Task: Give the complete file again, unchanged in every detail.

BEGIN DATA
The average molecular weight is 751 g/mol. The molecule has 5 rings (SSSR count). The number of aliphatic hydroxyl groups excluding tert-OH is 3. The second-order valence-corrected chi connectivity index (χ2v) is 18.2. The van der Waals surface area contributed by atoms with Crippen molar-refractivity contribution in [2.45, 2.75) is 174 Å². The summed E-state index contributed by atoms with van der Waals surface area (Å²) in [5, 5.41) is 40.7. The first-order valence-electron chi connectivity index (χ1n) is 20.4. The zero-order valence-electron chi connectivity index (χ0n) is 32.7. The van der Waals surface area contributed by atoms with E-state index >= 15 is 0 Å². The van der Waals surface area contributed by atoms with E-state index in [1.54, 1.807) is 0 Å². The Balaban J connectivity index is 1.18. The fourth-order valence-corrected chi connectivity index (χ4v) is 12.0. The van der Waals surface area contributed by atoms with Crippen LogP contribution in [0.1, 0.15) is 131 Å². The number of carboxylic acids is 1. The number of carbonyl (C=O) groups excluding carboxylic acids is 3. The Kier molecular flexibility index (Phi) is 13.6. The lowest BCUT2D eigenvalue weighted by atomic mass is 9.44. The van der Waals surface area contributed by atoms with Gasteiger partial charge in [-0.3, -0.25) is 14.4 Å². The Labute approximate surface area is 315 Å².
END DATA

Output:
The average molecular weight is 751 g/mol. The molecule has 5 rings (SSSR count). The number of aliphatic hydroxyl groups excluding tert-OH is 3. The second-order valence-corrected chi connectivity index (χ2v) is 18.2. The van der Waals surface area contributed by atoms with Crippen molar-refractivity contribution in [2.45, 2.75) is 174 Å². The summed E-state index contributed by atoms with van der Waals surface area (Å²) in [5, 5.41) is 40.7. The first-order valence-electron chi connectivity index (χ1n) is 20.4. The zero-order valence-electron chi connectivity index (χ0n) is 32.7. The van der Waals surface area contributed by atoms with E-state index >= 15 is 0 Å². The van der Waals surface area contributed by atoms with E-state index in [1.54, 1.807) is 0 Å². The Balaban J connectivity index is 1.18. The fourth-order valence-corrected chi connectivity index (χ4v) is 12.0. The van der Waals surface area contributed by atoms with Crippen LogP contribution in [0.1, 0.15) is 131 Å². The number of carboxylic acids is 1. The number of carbonyl (C=O) groups excluding carboxylic acids is 3. The Kier molecular flexibility index (Phi) is 13.6. The lowest BCUT2D eigenvalue weighted by atomic mass is 9.44. The van der Waals surface area contributed by atoms with Gasteiger partial charge in [-0.3, -0.25) is 14.4 Å². The Labute approximate surface area is 315 Å².